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Which regiment?

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#1
My gran's brother, William Halliday was killed in 1917 during WW1. According to records he enlisted in Milnathort and was in the Seaforth Highlanders. However, on the monument there (ie Milnathort) , the only Halliday is under the Argyll and Sutherland Highlanders. Have I missed something or is this an error? How can I check?

Thanks, Jim
 

p.risboy

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#2
Combatants were frequently transferred between Regts. If one was depleted, whoever was left were transferred to a similar regt.

It maybe possible to wok out the battle that the Seaforth Highlanders were in. Google the Battalion, and see what happened in WW1.

Steve.:)
 

p.risboy

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#4
William Halliday.

Rank:private
Service No:S/40902.
Date of Death:22/08/1917.
Regiment - Service:Seaforth Highlanders 8th Bn.
Panel Reference - Panel 132 to 135 and 162A.
TYNE COT MEMORIAL. West-Vlaanderen, Belgium.

Steve.:)
 
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#5
Many thanks all

Data provided consistent with what I know but still not sure why he is not listed on the Milnathort memorial under Seaforth Highlanders.

on the page: http://www.wartimememoriesproject.com/greatwar/allied/alliedarmy-view.php?pid=7007
it gives some brief movements of the 8th battalion but no mention of mergers etc with Argyll and Sutherland highlanders.

(However, on the page, an individual named Lovegrove (also) served with the Argyll and Sutherland Highlanders before moving to Seaforth.)

As Halliday clearly died while serving in the Seaforth highlanders, is it possible he initially enlisted in the Argyll and Sutherland Highlanders? How would I track down such information?

Thanks, Jim
 

DaveHam9

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#6
I didn't think I could help you Jim but I decided to look at TNA even though I don't have much experience navigating it.

Reference: WO 372/8/220982
Description:
Medal card of Halliday, William
Corps Regiment No Rank
Argyll and Sutherland Highlanders 4072 Private
Argyll and Sutherland Highlanders S/40390 Private
Seaforth Highlanders S/40902 Private
Date: 1914-1920
Held by: The National Archives, Kew
Legal status: Public Record(s)
Closure status: Open Document, Open Description


http://discovery.nationalarchives.gov.uk/details/r/D6399995

That probably means 3x Attestation. Those records may or may not survive. I have no access to check.

Dave
 
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DaveHam9

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#7
Reference: WO 372/12/143193
Description:
Medal card of Lovegrove, Arthur S F
Corps Regiment No Rank
Argyll and Sutherland Highlanders 302443 Private
Seaforth Highlanders 235272 Private
Date: 1914-1920
Held by: The National Archives, Kew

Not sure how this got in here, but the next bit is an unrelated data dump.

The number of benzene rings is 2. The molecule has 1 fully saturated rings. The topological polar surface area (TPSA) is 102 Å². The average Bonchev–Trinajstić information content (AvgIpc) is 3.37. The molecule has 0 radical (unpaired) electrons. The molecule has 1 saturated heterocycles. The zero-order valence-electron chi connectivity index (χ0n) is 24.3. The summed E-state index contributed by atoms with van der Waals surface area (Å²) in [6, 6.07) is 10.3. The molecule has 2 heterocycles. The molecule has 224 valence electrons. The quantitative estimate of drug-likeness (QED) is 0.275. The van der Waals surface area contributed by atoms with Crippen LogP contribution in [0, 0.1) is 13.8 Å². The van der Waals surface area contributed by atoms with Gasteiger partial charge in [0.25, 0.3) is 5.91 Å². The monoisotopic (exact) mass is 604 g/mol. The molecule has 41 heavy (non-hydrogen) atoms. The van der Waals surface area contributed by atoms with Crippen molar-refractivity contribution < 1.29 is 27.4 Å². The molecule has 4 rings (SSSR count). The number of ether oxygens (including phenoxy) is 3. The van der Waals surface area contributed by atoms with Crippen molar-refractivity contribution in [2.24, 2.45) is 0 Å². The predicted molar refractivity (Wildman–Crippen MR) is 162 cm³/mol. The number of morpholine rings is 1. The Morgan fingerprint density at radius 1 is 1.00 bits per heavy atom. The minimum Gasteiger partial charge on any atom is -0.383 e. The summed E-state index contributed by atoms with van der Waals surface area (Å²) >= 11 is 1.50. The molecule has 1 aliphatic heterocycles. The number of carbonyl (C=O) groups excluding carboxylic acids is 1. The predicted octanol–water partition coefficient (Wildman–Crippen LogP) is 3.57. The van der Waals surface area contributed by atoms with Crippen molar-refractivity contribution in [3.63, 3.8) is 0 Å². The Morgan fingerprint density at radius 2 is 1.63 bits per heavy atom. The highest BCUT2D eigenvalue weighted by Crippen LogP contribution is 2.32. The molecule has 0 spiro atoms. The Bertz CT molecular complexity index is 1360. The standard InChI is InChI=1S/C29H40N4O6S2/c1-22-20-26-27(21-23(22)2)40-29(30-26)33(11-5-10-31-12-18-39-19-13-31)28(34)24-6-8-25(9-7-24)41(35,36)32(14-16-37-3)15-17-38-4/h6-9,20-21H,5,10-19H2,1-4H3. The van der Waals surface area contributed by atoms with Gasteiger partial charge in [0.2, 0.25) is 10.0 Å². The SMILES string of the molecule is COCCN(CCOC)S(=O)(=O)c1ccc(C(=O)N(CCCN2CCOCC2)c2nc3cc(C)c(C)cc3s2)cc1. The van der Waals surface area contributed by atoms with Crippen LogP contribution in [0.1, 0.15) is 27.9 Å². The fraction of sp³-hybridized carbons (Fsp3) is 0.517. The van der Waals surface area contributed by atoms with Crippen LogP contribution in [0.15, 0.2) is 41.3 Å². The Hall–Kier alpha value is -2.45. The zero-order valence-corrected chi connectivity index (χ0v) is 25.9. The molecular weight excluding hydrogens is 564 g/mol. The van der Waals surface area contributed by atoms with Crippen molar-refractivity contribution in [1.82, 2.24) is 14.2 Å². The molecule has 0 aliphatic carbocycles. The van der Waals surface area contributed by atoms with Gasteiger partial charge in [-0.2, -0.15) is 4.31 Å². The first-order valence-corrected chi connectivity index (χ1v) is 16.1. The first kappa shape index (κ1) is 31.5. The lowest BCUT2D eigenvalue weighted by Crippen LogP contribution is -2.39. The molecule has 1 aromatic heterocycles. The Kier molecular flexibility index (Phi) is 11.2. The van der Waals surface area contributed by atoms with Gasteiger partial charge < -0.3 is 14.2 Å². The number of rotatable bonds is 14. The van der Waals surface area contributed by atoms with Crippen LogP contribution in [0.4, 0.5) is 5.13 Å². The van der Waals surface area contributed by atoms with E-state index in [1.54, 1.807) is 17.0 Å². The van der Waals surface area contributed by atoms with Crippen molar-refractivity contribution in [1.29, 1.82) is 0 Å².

Legal status: Public Record(s)
Closure status: Open Document, Open Description

No dates but I take it they are listed in order.

Don't know why the very different service numbers.
 
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#8
Having two separate numbers when a soldier moved from the original unit they enlisted in to another unit is not unusual, my late uncle also had two different numbers on the War Office paperwork that I saw. Regimental Museums are often a good source of information, and I'd always recommend a visit to them if it was possible, because one aspect of regimental history is the 'Battle Honours' the regiment earned. Trust this is of use.
Brian
 
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#10
Dave, my only recollection of 'S/' does not apply to Infantry Regiments. My late uncle was in the R,A,S,C., although he enlisted in the R.A. Within the R.A.S.C. S = Service; and those that had T/ in front of their numbers were 'Transport'.
That's why I suggested the Regimental Museum, they would surely know the answer.
Brian
 
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#11
Many thanks all.

Yes I believe S could mean service as this would be consistent with battalion movements on the day he was killed at Ypres.

I think the reason is clear now why he appears on the monument in Milnathort as Argyll and Sutherland Highlanders as this will be the regiment with whom he enlisted.

Not sure if its possible to tell from the uniform as assume the photo I include was after enlisting.

regards, Jim
 

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#13
Jim, I can only add that The Argyll & Sutherland Highlanders, now incorporated into the Royal Regiment of Scotland, would have a wealth of archives within their Regimental Museum and, like all Infantry Regiments, extremely proud of their past achievements throughout history. They were in Aden in 1967 led by Colin Mitchell who became known as "Mad Mitch", a tough regiment to say the least.
Brian
 
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#14
very many thanks all. I've learned quite a lot form this. Information is available but its handy to know where/how to look for it.

The sporran makes it clear that he was in the Argyll and Sutherland highlanders (hence the assignation on the memorial at Milnathrort) (but he was later move to the Seaforth Highlanders and he was with them when he was killed.

Regards, Jim
 

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